Pattern Pulp

Interview: Beci Orpin




beci-orpin1

The creative work flowing from Beci Orpin’s Melbourne studio is incredible.  Just click on Orpin’s site and you’ll understand that her world of graphic design is more magical than most.  A menagerie of colorful mushrooms and fantasy-inspired silhouettes march across the screen with unabashed purpose, preparing the user for a unique mix of commercially friendly, widely applicable artwork.  While many are familiar with Orpin through her women’s clothing line, Princess Tina, she has recently closed the doors on this decade long endeavor in an effort to focus on other creative pursuits.  Check out our Q+A for a glimpse at Orpin’s creative process in addition to where you can find her creations in the coming season.

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PP:  What websites do you generally start your day with-do you have a daily routine for news/blog/information consumption?

BO: I don’t usually have time to check blogs on a daily basis, I would says it is probably more of a weekly occurrence but when I do, the some ones I like are:

reference library
stork bites man
lena corwin
loobylu
meet me at mikes
fine little day
design sponge
the design files

PP: How did you discover your talent and how has it evolved over your career?

BO: I am not sure I discovered it – I had some sort of weird tunnel vision – there was nothing else.  Drawing and creating is all I ever wanted to do.  I remember 2 defining moments – one when i was 6 and drawing a picture of a wedding, and one when I was about 14 and drawing a cat. I cant remember exactly what happened, but while doing those 2 drawings something clicked and it confirmed that being creative was what I loved, and wanted to do with my life.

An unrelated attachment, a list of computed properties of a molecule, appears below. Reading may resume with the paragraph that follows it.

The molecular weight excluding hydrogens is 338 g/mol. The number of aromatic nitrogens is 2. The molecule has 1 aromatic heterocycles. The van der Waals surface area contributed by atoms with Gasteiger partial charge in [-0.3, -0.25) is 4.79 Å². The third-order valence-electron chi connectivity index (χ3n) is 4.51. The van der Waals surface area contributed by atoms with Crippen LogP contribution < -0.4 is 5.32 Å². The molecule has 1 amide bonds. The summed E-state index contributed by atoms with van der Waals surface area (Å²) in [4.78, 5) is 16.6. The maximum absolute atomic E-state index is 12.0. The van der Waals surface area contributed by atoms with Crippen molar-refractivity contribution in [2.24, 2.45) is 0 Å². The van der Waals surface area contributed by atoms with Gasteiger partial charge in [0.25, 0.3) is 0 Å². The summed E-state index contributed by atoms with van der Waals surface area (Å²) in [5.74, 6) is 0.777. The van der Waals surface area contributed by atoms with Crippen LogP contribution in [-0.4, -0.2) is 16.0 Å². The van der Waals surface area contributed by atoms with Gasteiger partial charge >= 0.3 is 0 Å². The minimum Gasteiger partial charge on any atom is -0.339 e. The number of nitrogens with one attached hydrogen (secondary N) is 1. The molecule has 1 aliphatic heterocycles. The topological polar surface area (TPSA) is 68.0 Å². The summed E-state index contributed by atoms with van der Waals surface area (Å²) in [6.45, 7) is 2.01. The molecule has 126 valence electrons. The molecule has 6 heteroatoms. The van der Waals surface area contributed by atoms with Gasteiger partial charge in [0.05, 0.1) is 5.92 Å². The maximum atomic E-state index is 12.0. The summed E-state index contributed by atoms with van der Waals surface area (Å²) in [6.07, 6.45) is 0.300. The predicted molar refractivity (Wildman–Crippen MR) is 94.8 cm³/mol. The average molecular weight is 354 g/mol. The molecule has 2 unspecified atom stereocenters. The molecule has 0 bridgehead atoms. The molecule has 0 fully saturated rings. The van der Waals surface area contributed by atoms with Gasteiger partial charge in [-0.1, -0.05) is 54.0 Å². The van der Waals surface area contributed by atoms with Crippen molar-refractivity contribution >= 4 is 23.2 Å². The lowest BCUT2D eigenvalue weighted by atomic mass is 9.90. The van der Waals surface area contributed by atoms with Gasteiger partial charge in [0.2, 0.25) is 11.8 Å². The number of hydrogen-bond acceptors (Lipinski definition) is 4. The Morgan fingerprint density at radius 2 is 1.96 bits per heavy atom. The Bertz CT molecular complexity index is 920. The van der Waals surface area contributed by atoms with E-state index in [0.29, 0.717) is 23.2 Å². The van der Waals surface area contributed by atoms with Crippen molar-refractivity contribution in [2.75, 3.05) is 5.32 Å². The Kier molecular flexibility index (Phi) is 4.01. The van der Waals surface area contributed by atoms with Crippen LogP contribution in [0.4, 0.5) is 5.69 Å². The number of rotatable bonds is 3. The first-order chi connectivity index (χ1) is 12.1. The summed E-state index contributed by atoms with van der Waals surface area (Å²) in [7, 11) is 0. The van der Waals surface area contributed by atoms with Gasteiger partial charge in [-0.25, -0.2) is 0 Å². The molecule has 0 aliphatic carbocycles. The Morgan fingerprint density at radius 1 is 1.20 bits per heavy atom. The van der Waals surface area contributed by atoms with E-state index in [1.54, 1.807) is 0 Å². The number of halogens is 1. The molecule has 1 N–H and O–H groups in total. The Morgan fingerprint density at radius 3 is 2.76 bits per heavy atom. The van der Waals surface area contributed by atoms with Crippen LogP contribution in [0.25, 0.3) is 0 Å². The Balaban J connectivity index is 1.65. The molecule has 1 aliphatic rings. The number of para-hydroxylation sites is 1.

PP: Do you discuss your work with other designers?  If so, how does that impact your creation process?

BO: Most of my friends are in creative industries, so I guess as part of our general conversation we talk about work.  If I am stuck on something and need advice, I know I can always get honest and useful opinions from my partner/husband Raph and my assistant Leah. I think its a very valuable thing to get others opinions, especially when  you work for yourself – its easy to get trapped in your own world.

PP:  Where do you usually work on your patterns and what is your preferred method of creation + execution?

BO: I work with patterns in many forms, although a lot of my pattern work is for textiles.  I have also created patterns for wallpaper, murals, stationery and packaging.  As far as method,  it depends on what the pattern is for.  I don’t have a preferred method and will just do whatever is appropriate for the job. I am really liking hand-collaged paper mixed with computer lately.

PP:  When is the last time you took a professional/creative risk?

BO: Last November I decided to stop creating the women’s clothing line, Princess Tina.  After 8 years I had just had enough and felt it wasn’t relevant to my life anymore and decided to put all my energy into freelancing, my kids line (tiny mammoth), and a new line I am doing under my own name.  It was a risk because Princess Tina was still generating income for us and giving it up meant that income was no longer going to be there.  Though from the beginning, Raph and I decided that we don’t run our own business just to make money, we have to love all the projects we work on 100%.  I have never regretted leaving for one second and think by dedicating more time to other things, they will in turn replace some of the income Princess Tina brought in…. or maybe i will have to get real job instead!

PP:   Do you incorporate commercial trends into your work and if so, is this a factor that drives your design?

BO: I try not to follow trends as such, but I think it does happen sub-consciously sometimes. Obviously when you are following a brief from a client, sometimes you have to follow trends.  If I do, I at least try and interpret them in new ways.

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